Erik Larson (Libertas)
Born in Chicago, Libertas started out with a passion for filmmaking at an early age, and since he’s had a desire to tell grand and fantastical stories featuring brave heroes on epic quests in lush and vibrant worlds, much like his Assassin’s Creed-inspired micro-short film “Modern Assassin Training Session”.
Libertas admits to always dreaming bigger than his shoestring budget could afford. Even still, he loves creating characters and their costumes to see them come alive, especially in his Youtube short films. Outside of his day job as the Manager of Videography and sole 3D generalist at his company, he spends his free time, once again, dreaming big and crafting new characters, costumes, and props for his digital actors who are instrumental in bringing his epic stories to life for the audience community and not just himself.
When I saw the trailer for Character Creator 4 (CC4), I immediately wanted to see just how good the new extended facial profile was going to be. Having worked as a videographer in a marketing department for over a decade, I have to say, I am suspicious whenever I see such impressive new features promoted in new products. I knew Reallusion was going to showcase this new extended facial profile on their best models, but I wanted to see how good it would work on a character I had already made in CC3. So I chose Ashley, one of my digital actors that has been featured in several of my previous videos.
To start, I wanted to set a baseline. I used the face calibration animation in CC4 on Reallusion’s character avatar Camila—who you have probably seen in the trailers. I was immediately blown away by the details in the eyes and slight variations in the face. To me, these subtleties brought the character to life. This showed me what was possible. But, could I get as good of results with my animated 3D character?
I then created a new scene and imported Ashely. And as an additional baseline, I wanted to use her original facial profile, which is now called “Traditional”. This would allow me to see how much the “traditional” profile varies from the “extended facial profile.”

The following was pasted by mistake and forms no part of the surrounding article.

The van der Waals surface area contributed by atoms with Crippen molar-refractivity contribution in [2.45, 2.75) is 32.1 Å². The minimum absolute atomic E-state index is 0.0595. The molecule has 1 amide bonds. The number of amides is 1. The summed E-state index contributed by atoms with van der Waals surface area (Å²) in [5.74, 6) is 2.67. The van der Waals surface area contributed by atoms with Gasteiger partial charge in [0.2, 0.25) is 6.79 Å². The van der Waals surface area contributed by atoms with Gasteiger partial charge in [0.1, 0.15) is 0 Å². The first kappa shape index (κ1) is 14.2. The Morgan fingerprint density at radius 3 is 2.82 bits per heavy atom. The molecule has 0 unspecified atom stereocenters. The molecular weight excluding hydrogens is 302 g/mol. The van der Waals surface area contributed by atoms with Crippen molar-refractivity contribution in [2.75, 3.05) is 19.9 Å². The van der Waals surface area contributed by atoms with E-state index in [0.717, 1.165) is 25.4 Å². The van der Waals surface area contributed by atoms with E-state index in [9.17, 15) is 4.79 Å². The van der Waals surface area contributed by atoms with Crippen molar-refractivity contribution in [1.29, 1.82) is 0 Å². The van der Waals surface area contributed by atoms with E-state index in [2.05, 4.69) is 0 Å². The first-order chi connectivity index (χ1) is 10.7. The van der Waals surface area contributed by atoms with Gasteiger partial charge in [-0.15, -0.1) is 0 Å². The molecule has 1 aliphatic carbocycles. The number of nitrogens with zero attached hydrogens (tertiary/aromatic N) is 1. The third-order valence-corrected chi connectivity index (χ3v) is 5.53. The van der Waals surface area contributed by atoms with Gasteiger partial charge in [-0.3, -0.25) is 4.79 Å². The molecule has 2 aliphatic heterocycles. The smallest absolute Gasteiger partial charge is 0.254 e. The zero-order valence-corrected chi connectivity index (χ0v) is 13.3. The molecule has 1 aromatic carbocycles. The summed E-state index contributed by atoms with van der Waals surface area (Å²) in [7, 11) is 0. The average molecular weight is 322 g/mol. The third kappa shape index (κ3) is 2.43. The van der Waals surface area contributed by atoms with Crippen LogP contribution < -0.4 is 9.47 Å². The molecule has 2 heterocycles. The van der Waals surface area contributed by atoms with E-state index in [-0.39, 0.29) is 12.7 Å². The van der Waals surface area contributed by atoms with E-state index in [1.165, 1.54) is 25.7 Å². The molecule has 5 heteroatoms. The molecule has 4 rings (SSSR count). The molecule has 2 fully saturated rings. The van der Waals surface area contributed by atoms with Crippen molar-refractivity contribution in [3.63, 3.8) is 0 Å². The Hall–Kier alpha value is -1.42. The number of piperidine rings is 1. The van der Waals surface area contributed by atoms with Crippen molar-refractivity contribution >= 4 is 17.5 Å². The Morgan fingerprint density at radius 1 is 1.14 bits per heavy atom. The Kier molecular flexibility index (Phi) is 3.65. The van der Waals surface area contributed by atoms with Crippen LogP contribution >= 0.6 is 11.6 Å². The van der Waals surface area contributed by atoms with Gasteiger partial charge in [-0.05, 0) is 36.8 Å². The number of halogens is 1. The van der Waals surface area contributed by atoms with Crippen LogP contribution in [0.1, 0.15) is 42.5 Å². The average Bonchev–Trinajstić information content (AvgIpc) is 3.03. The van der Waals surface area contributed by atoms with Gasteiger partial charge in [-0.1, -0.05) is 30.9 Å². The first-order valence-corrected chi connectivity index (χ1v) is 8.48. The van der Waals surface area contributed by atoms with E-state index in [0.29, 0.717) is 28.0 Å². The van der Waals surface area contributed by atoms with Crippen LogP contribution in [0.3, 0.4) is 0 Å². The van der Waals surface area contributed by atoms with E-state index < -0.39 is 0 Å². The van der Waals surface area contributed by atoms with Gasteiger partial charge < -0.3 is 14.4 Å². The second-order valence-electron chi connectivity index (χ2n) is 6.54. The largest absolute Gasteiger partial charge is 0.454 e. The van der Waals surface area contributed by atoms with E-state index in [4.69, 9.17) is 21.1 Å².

One of the amazing things about using this facial calibration animation is it allows you to see where your character may need to adjust their profile to account for what I call “facial anomalies.” For instance, Ashley’s eyes never closed all the way. I just worked around this in the past, but with CC4 I can update the facial profile using the Facial Profile Editor.
After converting Ashely to utilize the CC4 Extended Facial Profile, I opened up the editor and looked for the eye blink sliders. Using the available expression tools, I was able to modify this morph to adjust for the anomaly. I then saved these changes and my animated 3D character no longer had issues blinking her eyes.
With the changes made to the profile, I again ran the calibration test and reviewed the results.
I feel that while the differences can be subtle, they provide a big overall improvement.
The human face is so difficult to animate, because of the small subtleties that we see daily and take for granted. And when they aren’t in the animations, we instinctively know something looks wrong. And that is why I like this new extended profile, because these improved and expanded morphs aim to capture those subtleties, therefore, they add additional realism to the character.
My only caution would be that the neck now has morph shapes, so you will need to be cautious about how the neck interacts with clothing items such as turtlenecks, as those are rigged to the armature and not the morph shapes.
Since my test showed such great improvements, I wanted to take it to the next level and test out the Digital Souls Pack which has been developed by Reallusion to fully utilize this new extended profile.
If you haven’t heard of this pack, Digital Soul is a set of facial animations focusing on character expressions. Usable in both iClone 8 and Character Creator 4, it comes with over 140 subtle animations across nine different categories.
What I love about all these are the subtle eye movements and expressions that bring your characters to life. I fully believe it is one of those “must-have” packs because it has so many applications.
For me, I use facial animation to tell visual stories. My characters are my digital actors. Therefore, I can see these expressions being perfect for reaction shots in my videos. Or, with the nice eye movements, they can easily be used as a base for a lip sync animation. Then you can further build upon them with the Face Key or Face Puppet tools, and in the end make a truly unique performance.
This can also save you a lot of time with background characters. Instead of manually animating every background character (which let’s be honest, isn’t really your top priority), just add a few of these animations on the timeline and your background characters are now telling a little story of their own.
In the end, this pack does take advantage of the new extended facial profile and I see it being such a useful and versatile tool to have in your animation pipeline. If you would like to learn more about it, check out this link to get a deeper insight into the animations it provides.
Learn more :
• Erik Larson (Libertas) http://www.libertasvideo.com/
• Character Creator https://www.reallusion.com/character-creator/